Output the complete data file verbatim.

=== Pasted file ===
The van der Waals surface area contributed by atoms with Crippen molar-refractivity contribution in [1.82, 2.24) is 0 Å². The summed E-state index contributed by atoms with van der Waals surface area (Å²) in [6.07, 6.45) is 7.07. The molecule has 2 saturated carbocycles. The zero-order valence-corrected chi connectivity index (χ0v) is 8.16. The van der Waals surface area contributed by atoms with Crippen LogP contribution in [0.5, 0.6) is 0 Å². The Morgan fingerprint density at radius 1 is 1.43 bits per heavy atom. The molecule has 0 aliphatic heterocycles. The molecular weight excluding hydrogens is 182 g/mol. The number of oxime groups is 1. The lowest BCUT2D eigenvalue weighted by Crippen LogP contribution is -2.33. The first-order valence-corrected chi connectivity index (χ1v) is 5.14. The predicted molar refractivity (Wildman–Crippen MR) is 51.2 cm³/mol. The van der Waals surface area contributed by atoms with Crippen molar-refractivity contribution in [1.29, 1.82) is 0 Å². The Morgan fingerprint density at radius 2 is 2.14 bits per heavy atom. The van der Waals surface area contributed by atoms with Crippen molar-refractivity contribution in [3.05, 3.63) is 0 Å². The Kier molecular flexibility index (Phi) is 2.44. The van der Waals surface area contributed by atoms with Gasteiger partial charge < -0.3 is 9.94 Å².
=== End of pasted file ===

The van der Waals surface area contributed by atoms with Crippen molar-refractivity contribution in [1.82, 2.24) is 0 Å². The summed E-state index contributed by atoms with van der Waals surface area (Å²) in [6.07, 6.45) is 7.07. The molecule has 2 saturated carbocycles. The zero-order valence-corrected chi connectivity index (χ0v) is 8.16. The van der Waals surface area contributed by atoms with Crippen LogP contribution in [0.5, 0.6) is 0 Å². The Morgan fingerprint density at radius 1 is 1.43 bits per heavy atom. The molecule has 0 aliphatic heterocycles. The molecular weight excluding hydrogens is 182 g/mol. The number of oxime groups is 1. The lowest BCUT2D eigenvalue weighted by Crippen LogP contribution is -2.33. The first-order valence-corrected chi connectivity index (χ1v) is 5.14. The predicted molar refractivity (Wildman–Crippen MR) is 51.2 cm³/mol. The van der Waals surface area contributed by atoms with Crippen molar-refractivity contribution in [1.29, 1.82) is 0 Å². The Morgan fingerprint density at radius 2 is 2.14 bits per heavy atom. The van der Waals surface area contributed by atoms with Crippen molar-refractivity contribution in [3.05, 3.63) is 0 Å². The Kier molecular flexibility index (Phi) is 2.44. The van der Waals surface area contributed by atoms with Gasteiger partial charge < -0.3 is 9.94 Å².